Briefly wondering if my ten-pounds-to-go post-pregnancy clothes were starting to make me look like Ms. Moral Majority, I quickly clarified that no, it wasn't that the Princess Diaries books were too racy--it was that my kids were both under 3 years old. And then, clutching my tiny pink hardcovers autographed to Princess Maggie and Princess Marin (How did she know?), I ran back to my seat cracking up.

Unfortunately, I had forgotten to pack my leather pants, but I managed to sell pretty well on a Tracy scale. I sat next to RITA finalist Mary Alice Monroe, who was not only gracious (though disappointed) about the bookstore not having her books to sign, but she offered to read my Latina lit manuscript when I finish it. (I'm not sure how this happened, but let me just say that I did not start pelting her with manuscripts or awkward requests. She just offered. Did I mention that she's lovely?)

The next day, I had lunch with some writer friends who have been on an AOL message board (now turned Google listserv) with me since the beginning of time. It's always fun to meet and talk with everyone in person, although I kept getting distracted by the cheesecake next to my plate. (Sorry, you all. I'm usually a better conversationalist when cheesecake isn't involved.) I'd been a good little dieter for the past couple of weeks, so I THOUGHT I could just taste a couple of bites and run away, but noooooo.

It was ugly. Graham cracker crumbs flying everywhere....

So after the Egregious Cheesecake Incident, I went to Kimani author Michelle Monkou's birthday party, which was beyond wonderful. She held it at her brother's house near Stone Mountain. The house and yard were lovely, the food was SO good (shrimp kabobs flying everywhere), and her family was warm and wonderful, as were the other friends she invited. Now I just hope that my anonymous face doesn't curse me again, and Michelle's fun and fabulous friends remember me when I approach them all next year to say hello. (I have this problem in that I remember names and faces REALLY well, so I'll be all, "HEY! Josephine Schmo! It's great to see you! How is your husband Joe and your cat Mittens? And I'm still looking in the stores for those earrings you were wearing last year! Have your headaches gotten better?" to people who no longer have the Slightest Idea Who I Am and are consequently often tempted to call the police. I've lost it a little since having Marin--just TRY telling me pregnancy hormones don't jack with your memory--but it's coming back.)

Attended the Death by Chocolate party that night and cheered loudly when my friend Dana Marton won a well-deserved Daphne for Best Series Suspense for her Intrigue Camouflage Heart. Drank some awful wine afterwards with HQ authors Ann Voss Peterson, Cynthia Cooke, and Nina Bruhns--the wine was terrible, but the company was fab.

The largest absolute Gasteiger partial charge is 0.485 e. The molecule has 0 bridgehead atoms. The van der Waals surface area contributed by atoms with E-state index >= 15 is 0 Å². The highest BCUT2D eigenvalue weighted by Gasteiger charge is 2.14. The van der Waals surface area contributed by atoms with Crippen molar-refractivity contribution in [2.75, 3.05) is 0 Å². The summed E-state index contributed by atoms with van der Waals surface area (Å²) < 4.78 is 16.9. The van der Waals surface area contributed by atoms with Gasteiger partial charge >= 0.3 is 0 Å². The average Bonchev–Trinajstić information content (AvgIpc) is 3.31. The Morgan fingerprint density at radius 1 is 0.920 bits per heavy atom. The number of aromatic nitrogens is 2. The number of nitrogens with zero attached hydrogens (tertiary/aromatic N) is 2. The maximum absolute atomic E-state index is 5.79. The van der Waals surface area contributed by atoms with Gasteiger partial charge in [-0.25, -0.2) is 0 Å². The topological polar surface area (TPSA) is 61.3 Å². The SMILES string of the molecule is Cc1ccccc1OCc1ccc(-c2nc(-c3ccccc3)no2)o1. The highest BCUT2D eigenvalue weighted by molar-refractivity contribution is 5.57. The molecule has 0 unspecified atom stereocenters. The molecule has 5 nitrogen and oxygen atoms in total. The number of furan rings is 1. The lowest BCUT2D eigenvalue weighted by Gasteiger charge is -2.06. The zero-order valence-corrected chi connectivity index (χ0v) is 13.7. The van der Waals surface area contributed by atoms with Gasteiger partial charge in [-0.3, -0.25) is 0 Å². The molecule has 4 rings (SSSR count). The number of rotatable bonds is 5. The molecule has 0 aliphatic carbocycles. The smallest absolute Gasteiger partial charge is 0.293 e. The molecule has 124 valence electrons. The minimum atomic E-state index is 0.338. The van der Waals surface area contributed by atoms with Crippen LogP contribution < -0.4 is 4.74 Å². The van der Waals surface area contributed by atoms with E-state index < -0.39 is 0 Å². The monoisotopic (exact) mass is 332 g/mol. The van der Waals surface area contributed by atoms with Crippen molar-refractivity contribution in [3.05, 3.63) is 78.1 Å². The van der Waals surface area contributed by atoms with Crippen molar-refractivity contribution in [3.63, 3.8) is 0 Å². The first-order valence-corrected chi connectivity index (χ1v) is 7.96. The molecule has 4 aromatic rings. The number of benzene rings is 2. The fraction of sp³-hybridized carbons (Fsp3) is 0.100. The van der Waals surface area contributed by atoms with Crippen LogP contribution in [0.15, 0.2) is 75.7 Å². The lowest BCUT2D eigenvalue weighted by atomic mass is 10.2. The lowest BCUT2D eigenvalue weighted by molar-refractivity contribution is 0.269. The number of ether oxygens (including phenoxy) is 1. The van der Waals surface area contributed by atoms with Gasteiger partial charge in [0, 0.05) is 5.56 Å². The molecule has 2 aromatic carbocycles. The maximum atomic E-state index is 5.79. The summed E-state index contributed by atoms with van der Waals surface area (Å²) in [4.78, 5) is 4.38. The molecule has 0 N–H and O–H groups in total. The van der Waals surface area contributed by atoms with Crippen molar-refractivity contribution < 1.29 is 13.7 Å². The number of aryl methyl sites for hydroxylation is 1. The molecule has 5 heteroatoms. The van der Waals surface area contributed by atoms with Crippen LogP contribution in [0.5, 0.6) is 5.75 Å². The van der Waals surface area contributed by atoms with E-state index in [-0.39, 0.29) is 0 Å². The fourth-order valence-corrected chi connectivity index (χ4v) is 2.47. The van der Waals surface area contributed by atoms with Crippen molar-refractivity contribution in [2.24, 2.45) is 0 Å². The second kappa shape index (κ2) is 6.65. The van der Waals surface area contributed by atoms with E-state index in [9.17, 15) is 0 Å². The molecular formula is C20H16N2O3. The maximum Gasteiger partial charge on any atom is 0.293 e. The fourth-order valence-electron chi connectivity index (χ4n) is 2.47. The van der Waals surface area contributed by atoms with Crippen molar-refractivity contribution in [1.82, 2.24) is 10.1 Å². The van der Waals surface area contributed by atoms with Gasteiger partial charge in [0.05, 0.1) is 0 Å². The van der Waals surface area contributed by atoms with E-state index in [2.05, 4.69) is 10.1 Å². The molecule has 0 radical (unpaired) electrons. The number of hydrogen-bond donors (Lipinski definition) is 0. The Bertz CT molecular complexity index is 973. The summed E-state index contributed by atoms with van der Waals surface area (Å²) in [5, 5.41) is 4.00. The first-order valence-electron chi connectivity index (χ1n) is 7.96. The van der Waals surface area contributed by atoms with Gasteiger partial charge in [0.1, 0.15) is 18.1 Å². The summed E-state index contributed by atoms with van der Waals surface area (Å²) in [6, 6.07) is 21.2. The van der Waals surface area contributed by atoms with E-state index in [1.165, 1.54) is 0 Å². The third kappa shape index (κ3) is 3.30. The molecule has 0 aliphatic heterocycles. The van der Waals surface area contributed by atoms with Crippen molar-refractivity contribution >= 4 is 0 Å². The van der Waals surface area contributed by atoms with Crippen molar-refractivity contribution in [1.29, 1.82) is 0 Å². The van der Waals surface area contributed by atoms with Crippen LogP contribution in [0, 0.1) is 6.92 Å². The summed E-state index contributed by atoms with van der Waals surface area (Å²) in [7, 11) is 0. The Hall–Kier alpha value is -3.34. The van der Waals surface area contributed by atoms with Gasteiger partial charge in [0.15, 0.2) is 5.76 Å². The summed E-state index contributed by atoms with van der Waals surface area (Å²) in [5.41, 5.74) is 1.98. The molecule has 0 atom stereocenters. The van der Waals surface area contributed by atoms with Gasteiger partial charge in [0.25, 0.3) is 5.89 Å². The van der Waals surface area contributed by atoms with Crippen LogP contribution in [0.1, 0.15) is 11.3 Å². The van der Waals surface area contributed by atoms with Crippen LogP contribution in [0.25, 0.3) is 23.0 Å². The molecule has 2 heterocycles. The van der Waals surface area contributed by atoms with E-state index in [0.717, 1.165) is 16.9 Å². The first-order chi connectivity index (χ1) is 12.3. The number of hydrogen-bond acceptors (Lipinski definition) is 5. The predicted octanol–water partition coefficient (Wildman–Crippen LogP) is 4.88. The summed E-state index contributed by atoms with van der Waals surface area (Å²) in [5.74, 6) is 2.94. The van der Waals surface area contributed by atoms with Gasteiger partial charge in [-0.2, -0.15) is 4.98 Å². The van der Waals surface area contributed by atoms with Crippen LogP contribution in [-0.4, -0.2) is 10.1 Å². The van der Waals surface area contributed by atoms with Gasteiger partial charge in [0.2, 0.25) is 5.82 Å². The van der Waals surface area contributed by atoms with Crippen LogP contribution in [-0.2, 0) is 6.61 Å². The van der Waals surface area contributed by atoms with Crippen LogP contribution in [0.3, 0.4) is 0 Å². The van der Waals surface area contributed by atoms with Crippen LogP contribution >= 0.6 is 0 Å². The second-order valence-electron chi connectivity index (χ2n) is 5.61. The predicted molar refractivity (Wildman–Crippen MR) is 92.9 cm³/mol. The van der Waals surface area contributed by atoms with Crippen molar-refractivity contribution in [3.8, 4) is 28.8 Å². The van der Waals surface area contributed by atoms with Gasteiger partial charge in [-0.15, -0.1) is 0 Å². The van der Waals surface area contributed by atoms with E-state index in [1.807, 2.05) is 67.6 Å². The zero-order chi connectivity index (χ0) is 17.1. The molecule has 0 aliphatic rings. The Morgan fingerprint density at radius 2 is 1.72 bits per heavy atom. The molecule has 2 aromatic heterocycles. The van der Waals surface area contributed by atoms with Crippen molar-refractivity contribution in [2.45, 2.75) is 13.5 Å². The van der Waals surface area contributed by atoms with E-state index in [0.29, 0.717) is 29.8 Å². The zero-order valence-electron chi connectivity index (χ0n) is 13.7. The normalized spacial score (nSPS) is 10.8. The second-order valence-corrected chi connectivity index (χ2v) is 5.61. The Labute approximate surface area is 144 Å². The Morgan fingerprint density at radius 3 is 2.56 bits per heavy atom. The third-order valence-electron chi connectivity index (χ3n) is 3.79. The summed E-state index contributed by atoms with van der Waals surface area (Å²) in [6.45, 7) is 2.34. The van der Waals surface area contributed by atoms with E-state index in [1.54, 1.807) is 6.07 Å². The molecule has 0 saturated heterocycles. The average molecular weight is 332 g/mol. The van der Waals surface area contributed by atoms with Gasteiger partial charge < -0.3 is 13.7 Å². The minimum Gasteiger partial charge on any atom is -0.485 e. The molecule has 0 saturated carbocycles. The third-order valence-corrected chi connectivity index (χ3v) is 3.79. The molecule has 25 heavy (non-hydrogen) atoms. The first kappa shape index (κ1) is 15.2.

Let's see.... Friday was my busy day. Had a celebratory breakfast with Dana over her Daphne and met her adorable daughter and husband. We went to a PAN workshop on blogging (Will it help? You decide.), and then I ran into Latina lit author Berta Platas, a fellow Encanto survivor. We had lunch, and then I had a business meeting that I can't yet talk about but yielded some exciting results (for me, at least).

Mom and I took the kids to the Georgia Aquarium next, which is GORGEOUS. Oh, and CROWDED. You can't take strollers into the exhibits, so both of us were charging through as fast as we could with my flailing children in our arms. Fortunately, the tanks were quite tall, so we didn't have to jump up and down to see anything over the heads of people taller than us (which is most of the population over 15.) The main draw of the aquarium is a gigantic tank about the size of an Imax screen cubed, which boasted schools of sting rays, a hammerhead shark, sea turtles, a couple of black-tipped reef sharks, several pretty fish, and a few whale sharks (!!!!). Maggie made everyone around us laugh by waving at her favorites whenever they swam by, shouting, "Hello, whale sharks! We love you, whale sharks! Hello, sting rays! We love you, sting rays!" She also gave the jellyfish and the otters, who were not in the giant tank but in their own enclosures, some love.

That night was the Harlequin party--always a blast. They made these delicious champagne cocktails with raspberry liqueur, and I guess my friend Tierney Linn (I'm linking up to the websites so I don't have to explain who everyone is, and I'm realizing that a lot of my friends have websites.) and I had a few too many, because we ended up next to the chocolate fondue fountain DRINKING the chocolate out of shot glasses and telling everyone within hearing distance that we were doing our civic duty by preventing said chocolate from ending up in a landfill. Needless to say, I'm going to be having a glass of water and a toothpick for lunch. (Not really.) I must have been doing a lot of shouting over the music, because I wound up losing my voice for two days, which prompted my brother Tom to ask, "Is this Lindsay Lohan?" when I called him from the road the next day.

Saturday I had breakfast with Leesa Whitson, and Maggie somehow wound up in the funny and talented Holly Jacobs' lap. She also hammed it up for Kris Fletcher for a few minutes (FYI, Kris did NOT look even a bit Frumps R Us in her ponchos, which were colorful and lovely.) Then I had a nice lunch with my Intrigue editor and fellow Intriguers Ann Voss Peterson and Alice Sharpe, where we had a waiter who absolutely refused to smile, even slightly. Ann and Alice thought perhaps he was a robot. I expected him to peel off his face at any moment to reveal a lizard-like alien underneath. A rather bored lizard-like alien.

And then we drove home. And then I collapsed on the couch.

Anyone else go? Did you actually learn anything? Because I probably won't until my workshops-on-CD arrive in six weeks.

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Tracy Montoya writes romantic suspense for Harlequin Intrigue.